In the high school sports world, December means the beginning of the hoops season. But in 2020, the familiar sights and sounds — a roaring crowd, squeaking shoes and the always-satisfying “swish” sound the ball makes as it descends through the nets — have all been silenced.
With winter sports pushed back to Feb. 1 due to COVID-19 restrictions, perhaps it’s time to take a look back at a little Bainbridge High School history.
Earlier this year, before the pandemic, the members of the 1948 Class B state championship team were honored by the Kitsap Athletic Roundtable and inducted into the Kitsap Sports Hall of Fame.
“I’m sorry not all of us are here, but we are here in spirit,” said Ray Lowrie, one of several players who were able to make the trip to the Kiana Lodge in Suquamish.
The island was a different place 72 years ago, a small, mostly farming community that was on the precipice of change, but still relatively isolated from the rest of Kitsap County — the Agate Pass Bridge would not be open until 1950 — and the state.
Today, Bainbridge participates in the Metro League, Washington’s toughest basketball conference; but in 1948, the Spartans were the scrappy, small school team in the Olympic League, always up against larger competitors such as South Kitsap, Central Kitsap and Port Angeles.
The Spartans were well-prepared for a deep playoff run. In 1947, under the guidance of head coach Fritz Knoell, they finished in eighth place at that year’s state tournament. Led by Bob Olsen, Bob Sigle and Pete Uglesich, Bainbridge lost its first game to La Connor at Hec Edmundson Pavilion at the University of Washington campus in Seattle, but then won its next two against Chewelah and Kalama to guarantee itself the first trophy in program history. The boys lost their final game to Valley of Menlo to finish eighth.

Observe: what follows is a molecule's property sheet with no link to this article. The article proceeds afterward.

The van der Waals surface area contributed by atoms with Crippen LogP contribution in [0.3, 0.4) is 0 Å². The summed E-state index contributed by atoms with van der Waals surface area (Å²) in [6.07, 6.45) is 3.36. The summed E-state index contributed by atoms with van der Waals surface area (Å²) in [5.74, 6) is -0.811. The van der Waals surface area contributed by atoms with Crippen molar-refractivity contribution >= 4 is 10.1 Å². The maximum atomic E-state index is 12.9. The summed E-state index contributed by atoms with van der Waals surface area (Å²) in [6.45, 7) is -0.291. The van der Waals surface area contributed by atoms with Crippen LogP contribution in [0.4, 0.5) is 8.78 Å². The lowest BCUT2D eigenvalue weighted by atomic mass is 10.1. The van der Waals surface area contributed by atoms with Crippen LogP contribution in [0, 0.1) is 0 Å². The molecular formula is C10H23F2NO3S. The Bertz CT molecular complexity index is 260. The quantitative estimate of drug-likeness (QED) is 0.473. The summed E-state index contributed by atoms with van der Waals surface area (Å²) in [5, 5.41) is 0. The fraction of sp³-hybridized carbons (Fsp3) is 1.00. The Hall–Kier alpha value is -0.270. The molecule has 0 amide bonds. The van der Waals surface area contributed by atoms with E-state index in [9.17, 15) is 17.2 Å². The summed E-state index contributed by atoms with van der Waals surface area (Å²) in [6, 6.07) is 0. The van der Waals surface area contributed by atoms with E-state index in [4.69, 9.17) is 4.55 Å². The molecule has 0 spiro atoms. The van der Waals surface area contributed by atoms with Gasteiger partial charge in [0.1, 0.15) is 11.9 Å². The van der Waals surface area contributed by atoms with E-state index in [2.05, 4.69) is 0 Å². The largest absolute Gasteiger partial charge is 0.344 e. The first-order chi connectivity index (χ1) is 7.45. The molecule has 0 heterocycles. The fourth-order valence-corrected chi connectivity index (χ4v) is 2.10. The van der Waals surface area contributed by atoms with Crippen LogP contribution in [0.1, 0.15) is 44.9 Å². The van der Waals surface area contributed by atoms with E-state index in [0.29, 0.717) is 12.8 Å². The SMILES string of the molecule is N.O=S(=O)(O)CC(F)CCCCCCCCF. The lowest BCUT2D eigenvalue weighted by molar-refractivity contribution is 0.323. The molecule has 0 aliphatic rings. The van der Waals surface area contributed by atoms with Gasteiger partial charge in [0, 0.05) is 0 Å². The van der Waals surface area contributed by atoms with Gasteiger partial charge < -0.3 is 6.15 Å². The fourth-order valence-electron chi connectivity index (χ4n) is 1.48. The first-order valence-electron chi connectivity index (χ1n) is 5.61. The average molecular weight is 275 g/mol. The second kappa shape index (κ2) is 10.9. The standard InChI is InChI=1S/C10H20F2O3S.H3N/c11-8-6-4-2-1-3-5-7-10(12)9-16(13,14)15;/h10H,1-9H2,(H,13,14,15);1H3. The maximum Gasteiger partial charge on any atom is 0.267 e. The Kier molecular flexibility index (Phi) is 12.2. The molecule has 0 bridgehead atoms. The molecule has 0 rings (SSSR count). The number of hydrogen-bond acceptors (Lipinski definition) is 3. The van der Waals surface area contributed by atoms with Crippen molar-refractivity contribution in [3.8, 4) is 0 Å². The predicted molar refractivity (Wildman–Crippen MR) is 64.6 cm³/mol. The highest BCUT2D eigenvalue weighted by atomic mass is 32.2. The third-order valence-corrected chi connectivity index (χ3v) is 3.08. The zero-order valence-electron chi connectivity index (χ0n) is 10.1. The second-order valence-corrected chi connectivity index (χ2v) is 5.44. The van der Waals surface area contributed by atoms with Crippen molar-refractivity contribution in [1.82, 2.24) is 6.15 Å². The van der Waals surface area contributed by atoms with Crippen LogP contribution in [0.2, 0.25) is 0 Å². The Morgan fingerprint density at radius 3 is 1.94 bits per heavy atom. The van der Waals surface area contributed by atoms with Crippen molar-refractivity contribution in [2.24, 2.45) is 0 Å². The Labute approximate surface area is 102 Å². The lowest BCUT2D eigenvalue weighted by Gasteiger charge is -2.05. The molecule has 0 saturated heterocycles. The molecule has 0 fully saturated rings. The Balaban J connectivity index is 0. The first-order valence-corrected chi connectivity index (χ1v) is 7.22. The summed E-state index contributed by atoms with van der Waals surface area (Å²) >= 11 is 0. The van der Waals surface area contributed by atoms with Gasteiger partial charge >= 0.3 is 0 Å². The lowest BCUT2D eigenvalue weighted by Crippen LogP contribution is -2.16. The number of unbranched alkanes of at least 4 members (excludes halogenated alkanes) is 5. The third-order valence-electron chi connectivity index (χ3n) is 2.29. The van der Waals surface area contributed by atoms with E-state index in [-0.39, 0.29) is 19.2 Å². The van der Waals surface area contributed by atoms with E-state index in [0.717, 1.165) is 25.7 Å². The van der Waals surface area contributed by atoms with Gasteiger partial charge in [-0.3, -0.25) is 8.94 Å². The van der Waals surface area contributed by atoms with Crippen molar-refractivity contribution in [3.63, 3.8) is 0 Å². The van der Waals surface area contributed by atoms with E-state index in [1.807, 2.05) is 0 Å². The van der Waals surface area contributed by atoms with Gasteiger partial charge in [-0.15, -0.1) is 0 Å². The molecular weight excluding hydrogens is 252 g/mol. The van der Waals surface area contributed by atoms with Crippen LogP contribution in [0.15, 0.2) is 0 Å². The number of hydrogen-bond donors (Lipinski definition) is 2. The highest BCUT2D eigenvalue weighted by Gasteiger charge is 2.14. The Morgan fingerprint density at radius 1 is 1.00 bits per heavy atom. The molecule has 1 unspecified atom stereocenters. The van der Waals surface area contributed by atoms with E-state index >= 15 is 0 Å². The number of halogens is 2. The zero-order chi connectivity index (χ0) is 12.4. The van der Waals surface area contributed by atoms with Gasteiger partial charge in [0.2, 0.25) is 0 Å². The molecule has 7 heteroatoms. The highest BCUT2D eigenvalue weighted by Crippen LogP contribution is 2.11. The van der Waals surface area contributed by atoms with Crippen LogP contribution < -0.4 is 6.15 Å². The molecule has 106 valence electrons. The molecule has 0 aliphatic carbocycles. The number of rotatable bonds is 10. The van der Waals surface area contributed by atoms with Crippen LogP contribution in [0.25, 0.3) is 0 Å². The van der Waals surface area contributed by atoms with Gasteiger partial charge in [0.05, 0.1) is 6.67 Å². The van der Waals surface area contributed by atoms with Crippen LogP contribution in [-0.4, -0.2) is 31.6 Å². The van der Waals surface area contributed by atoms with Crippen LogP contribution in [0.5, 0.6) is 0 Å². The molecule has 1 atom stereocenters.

Although Bainbridge lost some players to graduation — including Tom Woodman and Bud Lundgren — Olsen, Sigle and Uglesich returned as starters and the program received a couple of key additions — Bob Buchanan, who had moved with his family from Davenport as his father took over the superintendent role, and the man for whom the gymnasium is now named, legendary coach Tom Paski.
The Spartans navigated their typically tough league slate and finished 8-4. The team cruised through the West Central District tournament, easily dispatching Sequim, 57-40, in the title game.
Games were tight all the way through the 1948 Class B state tournament back at “Hec Ed.” Over the course of four days, Bainbridge won four games by a total of 13 points, showing a knack for winning tight contests. “They won more often than not in tight times, especially in the state tournament,” Lowrie said.
The Spartans took down Harrington 43-39 on March 17 and then knocked off the defending champions, St. John, 33-28, in the second round. They took on a familiar foe, Sequim, in the semifinals and prevailed once again, 34-32, setting up a showdown with undefeated Kalama in the finals.
It was another game that went down to the wire, but Bainbridge prevailed 42-40 to capture the program’s first and only state basketball championship in its school history.
Olsen was an All-State selection that year, while two other Bobs — Buchanan and Sigle — and Uglesich were Honorable Mentions. Bob Woodman and Don Nadeau were also top players, along with Lowrie, Dale Wallace, Jim Nadeau, Don Barnes, Sam Clarke and Jack Start.